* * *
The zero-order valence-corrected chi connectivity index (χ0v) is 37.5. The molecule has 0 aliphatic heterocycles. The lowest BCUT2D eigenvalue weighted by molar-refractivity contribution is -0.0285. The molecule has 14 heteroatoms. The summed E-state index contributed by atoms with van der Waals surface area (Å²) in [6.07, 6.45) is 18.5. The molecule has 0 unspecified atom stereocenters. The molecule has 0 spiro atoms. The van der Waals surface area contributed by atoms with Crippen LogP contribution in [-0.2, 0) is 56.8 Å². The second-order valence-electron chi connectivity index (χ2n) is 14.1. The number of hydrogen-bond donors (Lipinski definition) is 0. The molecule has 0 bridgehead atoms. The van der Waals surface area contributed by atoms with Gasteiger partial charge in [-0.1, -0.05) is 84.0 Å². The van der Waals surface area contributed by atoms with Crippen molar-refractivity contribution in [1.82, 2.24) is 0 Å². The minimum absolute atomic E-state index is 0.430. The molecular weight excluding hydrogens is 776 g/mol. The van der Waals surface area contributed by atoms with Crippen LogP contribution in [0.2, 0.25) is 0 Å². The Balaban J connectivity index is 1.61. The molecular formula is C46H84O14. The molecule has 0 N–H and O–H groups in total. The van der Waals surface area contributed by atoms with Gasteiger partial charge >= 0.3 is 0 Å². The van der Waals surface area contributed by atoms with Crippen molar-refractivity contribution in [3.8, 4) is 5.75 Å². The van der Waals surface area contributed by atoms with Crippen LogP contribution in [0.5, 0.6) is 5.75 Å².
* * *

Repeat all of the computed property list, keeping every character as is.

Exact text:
The zero-order valence-corrected chi connectivity index (χ0v) is 37.5. The molecule has 0 aliphatic heterocycles. The lowest BCUT2D eigenvalue weighted by molar-refractivity contribution is -0.0285. The molecule has 14 heteroatoms. The summed E-state index contributed by atoms with van der Waals surface area (Å²) in [6.07, 6.45) is 18.5. The molecule has 0 unspecified atom stereocenters. The molecule has 0 spiro atoms. The van der Waals surface area contributed by atoms with Crippen LogP contribution in [-0.2, 0) is 56.8 Å². The second-order valence-electron chi connectivity index (χ2n) is 14.1. The number of hydrogen-bond donors (Lipinski definition) is 0. The molecule has 0 bridgehead atoms. The van der Waals surface area contributed by atoms with Gasteiger partial charge in [-0.1, -0.05) is 84.0 Å². The van der Waals surface area contributed by atoms with Crippen molar-refractivity contribution in [1.82, 2.24) is 0 Å². The minimum absolute atomic E-state index is 0.430. The molecular weight excluding hydrogens is 776 g/mol. The van der Waals surface area contributed by atoms with Crippen LogP contribution in [0.2, 0.25) is 0 Å². The Balaban J connectivity index is 1.61. The molecular formula is C46H84O14. The molecule has 0 N–H and O–H groups in total. The van der Waals surface area contributed by atoms with Gasteiger partial charge >= 0.3 is 0 Å². The van der Waals surface area contributed by atoms with Crippen molar-refractivity contribution in [3.8, 4) is 5.75 Å². The van der Waals surface area contributed by atoms with Crippen LogP contribution in [0.5, 0.6) is 5.75 Å².